Smart Beta products have become increasingly popular over the past few years as a way to combine passive and active investing. As of December 2014, there were more than 700 smart beta exchange-traded products around the world, encompassing $529 billion in assets and about one-third of equity ETP flows, according to BlackRock’s estimates. These trends continue to grow as more and more investors seek investments with better risk-to-reward ratios.
Unlike traditional index funds, which are based on market capitalization, smart beta funds use alternative weighting methodologies in order to optimize certain characteristics of a portfolio.
Smart beta funds come in two flavors – single-factor and multi-factor – depending on the factors influencing the funds’ risk return profile. These factors might include value, momentum, size, quality, and volatility for equities or factors such as carry, curve, convexity, and momentum for fixed income investments. As the name suggests, single-factor funds focus on a single factor, while multi-factor funds consider many different factors when creating an index.
Single Factor Smart Beta
Single-factor index funds focus on a single factor, like value or momentum, when creating an index and investing. Using an index as a starting point, these funds apply a filter to categorically rank each security in the index and adjust the weights accordingly. A value fund might rank each component by price-earnings ratio and adjust weights accordingly, while a momentum fund may look at a technical indicator like the relative strength index.
For example, the iShares MSCI USA Momentum Factor ETF tracks the performance of U.S. large and mid-cap stocks exhibiting relatively higher momentum characteristics. The largest holdings in the portfolio as of July 2015 include stocks like Amazon.com Inc. (AMZN) and Apple Inc. (AAPL), which were trading up 70% and 11% between January and July of 2015, compared to just 1.83% for the S&P 500 SPDR (SPY ) over the same time-frame (see Figure 1).
iShares operates a number of other single-factor smart beta funds, including:
- iShares MSCI USA Value Factor ETF (VLUE ) – Tracks large and mid-cap stocks with value characteristics and relatively lower valuations.
- iShares MSCI USA Quality Factor ETF (QUAL ) – Tracks large and mid-cap stocks identified through return on equity, earnings variability, and debt-to-equity.
- iShares MSCI USA Size Factor ETF (SIZE ) – Tracks large and mid-cap stocks with relatively smaller average market capitalizations.
Multi-Factor Smart Beta ETFs
Multi-factor index funds focus on multiple different factors when organizing the weights of a given index. Using the same factors as a single-factor index fund, these funds combine them in innovative ways using proprietary algorithms in an attempt to beat the market. An algorithm may, for instance, determine that a parent index is being driven by value and then slightly overweigh value relative to other factors like momentum.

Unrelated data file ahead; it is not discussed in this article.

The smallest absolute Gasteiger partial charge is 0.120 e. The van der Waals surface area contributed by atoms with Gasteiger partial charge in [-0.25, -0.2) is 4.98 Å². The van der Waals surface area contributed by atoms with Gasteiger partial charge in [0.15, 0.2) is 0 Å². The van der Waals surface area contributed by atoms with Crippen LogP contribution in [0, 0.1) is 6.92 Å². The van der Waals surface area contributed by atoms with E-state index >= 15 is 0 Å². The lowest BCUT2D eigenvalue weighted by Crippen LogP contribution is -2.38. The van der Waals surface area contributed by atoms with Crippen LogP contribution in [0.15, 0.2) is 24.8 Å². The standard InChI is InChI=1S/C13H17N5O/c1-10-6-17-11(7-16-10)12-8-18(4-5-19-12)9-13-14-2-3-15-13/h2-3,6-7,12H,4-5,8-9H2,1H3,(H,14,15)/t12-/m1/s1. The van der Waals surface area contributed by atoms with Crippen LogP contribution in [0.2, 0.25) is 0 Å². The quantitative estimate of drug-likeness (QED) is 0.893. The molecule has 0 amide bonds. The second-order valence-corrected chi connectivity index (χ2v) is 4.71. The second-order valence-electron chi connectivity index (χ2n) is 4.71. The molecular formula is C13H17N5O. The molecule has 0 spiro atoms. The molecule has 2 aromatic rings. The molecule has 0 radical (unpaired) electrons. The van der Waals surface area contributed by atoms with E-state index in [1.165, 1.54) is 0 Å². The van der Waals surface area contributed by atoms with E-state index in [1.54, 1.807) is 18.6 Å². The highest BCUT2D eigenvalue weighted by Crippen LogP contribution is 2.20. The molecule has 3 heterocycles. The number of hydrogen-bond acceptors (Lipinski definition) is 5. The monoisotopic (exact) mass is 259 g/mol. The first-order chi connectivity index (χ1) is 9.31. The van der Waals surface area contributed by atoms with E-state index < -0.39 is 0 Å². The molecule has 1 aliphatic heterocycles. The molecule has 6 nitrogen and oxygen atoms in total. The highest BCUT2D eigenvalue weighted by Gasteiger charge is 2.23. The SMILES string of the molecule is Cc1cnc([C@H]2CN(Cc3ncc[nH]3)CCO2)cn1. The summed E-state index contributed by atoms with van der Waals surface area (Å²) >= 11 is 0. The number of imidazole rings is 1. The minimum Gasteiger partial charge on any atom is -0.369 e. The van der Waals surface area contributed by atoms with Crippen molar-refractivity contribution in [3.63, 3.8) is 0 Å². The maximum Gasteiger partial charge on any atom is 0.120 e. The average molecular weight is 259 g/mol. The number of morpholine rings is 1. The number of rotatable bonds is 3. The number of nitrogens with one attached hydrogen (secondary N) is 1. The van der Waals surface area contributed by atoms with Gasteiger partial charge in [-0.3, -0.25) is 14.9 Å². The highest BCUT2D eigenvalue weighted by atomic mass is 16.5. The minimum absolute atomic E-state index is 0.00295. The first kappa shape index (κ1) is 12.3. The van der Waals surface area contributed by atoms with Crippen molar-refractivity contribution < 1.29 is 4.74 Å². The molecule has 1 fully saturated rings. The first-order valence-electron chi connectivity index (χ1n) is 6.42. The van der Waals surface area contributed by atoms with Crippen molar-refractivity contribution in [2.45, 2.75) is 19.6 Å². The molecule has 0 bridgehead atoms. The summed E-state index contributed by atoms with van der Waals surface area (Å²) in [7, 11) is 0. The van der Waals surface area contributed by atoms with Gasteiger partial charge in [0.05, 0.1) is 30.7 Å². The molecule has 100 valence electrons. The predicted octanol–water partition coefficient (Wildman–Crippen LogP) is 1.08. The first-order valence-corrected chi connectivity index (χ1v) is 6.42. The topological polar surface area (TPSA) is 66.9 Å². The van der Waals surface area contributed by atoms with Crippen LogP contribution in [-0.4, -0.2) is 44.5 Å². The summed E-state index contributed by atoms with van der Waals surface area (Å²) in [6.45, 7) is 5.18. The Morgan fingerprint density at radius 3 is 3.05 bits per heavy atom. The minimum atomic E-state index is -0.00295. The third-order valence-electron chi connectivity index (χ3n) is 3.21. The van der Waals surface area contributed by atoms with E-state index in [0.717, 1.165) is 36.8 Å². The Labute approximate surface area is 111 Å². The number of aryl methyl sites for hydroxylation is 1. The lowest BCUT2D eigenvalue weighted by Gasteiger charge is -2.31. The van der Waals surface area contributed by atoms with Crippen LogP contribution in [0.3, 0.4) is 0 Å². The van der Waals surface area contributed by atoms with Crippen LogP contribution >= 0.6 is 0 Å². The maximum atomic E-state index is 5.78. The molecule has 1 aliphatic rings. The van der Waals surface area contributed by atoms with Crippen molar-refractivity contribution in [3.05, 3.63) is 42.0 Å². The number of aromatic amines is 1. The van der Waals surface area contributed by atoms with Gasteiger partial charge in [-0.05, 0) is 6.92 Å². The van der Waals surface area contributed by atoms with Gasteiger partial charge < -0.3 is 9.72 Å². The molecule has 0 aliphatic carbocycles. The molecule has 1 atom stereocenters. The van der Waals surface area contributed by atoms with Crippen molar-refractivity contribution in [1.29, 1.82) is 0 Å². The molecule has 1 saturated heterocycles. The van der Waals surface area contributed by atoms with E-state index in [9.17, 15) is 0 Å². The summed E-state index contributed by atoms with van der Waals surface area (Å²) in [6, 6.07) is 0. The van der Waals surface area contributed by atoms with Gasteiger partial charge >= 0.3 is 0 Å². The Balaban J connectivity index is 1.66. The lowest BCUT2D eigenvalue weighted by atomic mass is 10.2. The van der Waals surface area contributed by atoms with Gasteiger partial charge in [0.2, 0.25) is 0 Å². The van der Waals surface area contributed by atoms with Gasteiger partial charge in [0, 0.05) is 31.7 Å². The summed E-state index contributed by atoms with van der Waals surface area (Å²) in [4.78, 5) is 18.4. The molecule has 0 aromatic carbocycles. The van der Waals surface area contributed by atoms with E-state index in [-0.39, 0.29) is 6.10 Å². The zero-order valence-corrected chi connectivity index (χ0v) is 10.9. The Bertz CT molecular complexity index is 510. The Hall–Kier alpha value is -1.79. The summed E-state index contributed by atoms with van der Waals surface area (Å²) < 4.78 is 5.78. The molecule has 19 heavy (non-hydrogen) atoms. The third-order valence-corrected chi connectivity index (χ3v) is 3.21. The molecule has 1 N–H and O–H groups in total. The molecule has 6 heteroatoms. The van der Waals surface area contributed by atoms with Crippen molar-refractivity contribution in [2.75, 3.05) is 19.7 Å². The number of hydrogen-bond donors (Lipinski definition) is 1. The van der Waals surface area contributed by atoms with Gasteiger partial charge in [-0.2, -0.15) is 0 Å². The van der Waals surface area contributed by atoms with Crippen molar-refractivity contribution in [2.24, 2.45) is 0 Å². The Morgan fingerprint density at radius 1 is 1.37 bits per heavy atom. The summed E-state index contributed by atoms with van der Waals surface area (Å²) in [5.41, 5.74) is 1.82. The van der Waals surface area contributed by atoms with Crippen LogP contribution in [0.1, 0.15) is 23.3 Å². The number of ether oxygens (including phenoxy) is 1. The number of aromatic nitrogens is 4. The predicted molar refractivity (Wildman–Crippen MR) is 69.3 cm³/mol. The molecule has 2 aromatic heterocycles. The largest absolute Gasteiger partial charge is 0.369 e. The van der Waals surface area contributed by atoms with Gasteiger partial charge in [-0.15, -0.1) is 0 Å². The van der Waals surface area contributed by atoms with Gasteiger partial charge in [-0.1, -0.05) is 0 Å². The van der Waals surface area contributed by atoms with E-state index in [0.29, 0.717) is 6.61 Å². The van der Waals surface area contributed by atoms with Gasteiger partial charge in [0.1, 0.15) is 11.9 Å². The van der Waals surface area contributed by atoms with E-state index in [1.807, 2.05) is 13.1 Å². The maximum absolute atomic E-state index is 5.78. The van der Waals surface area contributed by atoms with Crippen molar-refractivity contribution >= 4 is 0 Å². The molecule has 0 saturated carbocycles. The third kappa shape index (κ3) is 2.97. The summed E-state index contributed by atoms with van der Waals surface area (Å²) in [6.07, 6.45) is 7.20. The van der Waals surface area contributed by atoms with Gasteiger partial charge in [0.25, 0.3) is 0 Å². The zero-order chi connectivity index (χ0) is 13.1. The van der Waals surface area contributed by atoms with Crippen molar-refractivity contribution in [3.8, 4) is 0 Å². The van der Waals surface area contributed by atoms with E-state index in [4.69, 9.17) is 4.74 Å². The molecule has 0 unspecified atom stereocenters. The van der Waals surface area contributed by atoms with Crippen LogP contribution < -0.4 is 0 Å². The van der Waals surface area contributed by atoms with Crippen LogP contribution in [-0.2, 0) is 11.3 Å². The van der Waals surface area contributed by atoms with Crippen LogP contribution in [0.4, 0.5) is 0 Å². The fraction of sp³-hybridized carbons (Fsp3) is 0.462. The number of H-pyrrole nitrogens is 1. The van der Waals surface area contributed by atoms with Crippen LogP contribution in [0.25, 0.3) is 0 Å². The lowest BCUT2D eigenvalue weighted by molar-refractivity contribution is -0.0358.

For example, Global X’s Scientific Beta US ETF (SCIU ) indexes combine value, size, low volatility, and momentum factors to assign weights to an index based on the Edhec-Risk Institute. While the fund has under-performed the S&P 500 SPDR (SPY ) (see Figure 2), it was only recently launched during mid-May of 2015 and there may not be enough data to determine its status.
iShares’ FactorSelect™ ETFs take a similar approach to using multiple factors targeting various subsets of global markets, including:
The primary question on the minds of investors is what performs best – single-factor, multi-factor or traditional index funds.
In Figure 3, we can see that the single-factor iShares MSCI USA Momentum Factor ETF (MTUM ) was the best performing of the group. However, the single-factor iShares MSCI USA Value Factor ETF (VLUE ) was the worst performing and the multi-factor iShares U.S. Large & Mid Cap FactorSelect™ (LRGF ) still beat the overall S&P 500 SPDR (SPY ). This variability persists when looking at various time-frames since factor ETFs were introduced.
There are also some other important considerations beyond returns:
|*Not enough data to calculate|
The reality of the situation is that single-factor funds will likely perform best, but investors must select the right factor at the right time. By contrast, multi-factor funds may not deliver the best returns possible, but they seem to consistently beat their benchmark indexes over time by optimizing the weighting of the portfolio based on changing factors. Passive investors may want to consider the latter as a hands-off way to improve their portfolio performance.
At the same time, investors should remember that single- and multi-factor smart beta ETFs have higher expense ratios and greater turnover that could eat into returns. Many of these ETFs still seem to be outperforming their benchmarks, but changing market dynamics could alter those trends and create some concerns for passive investors.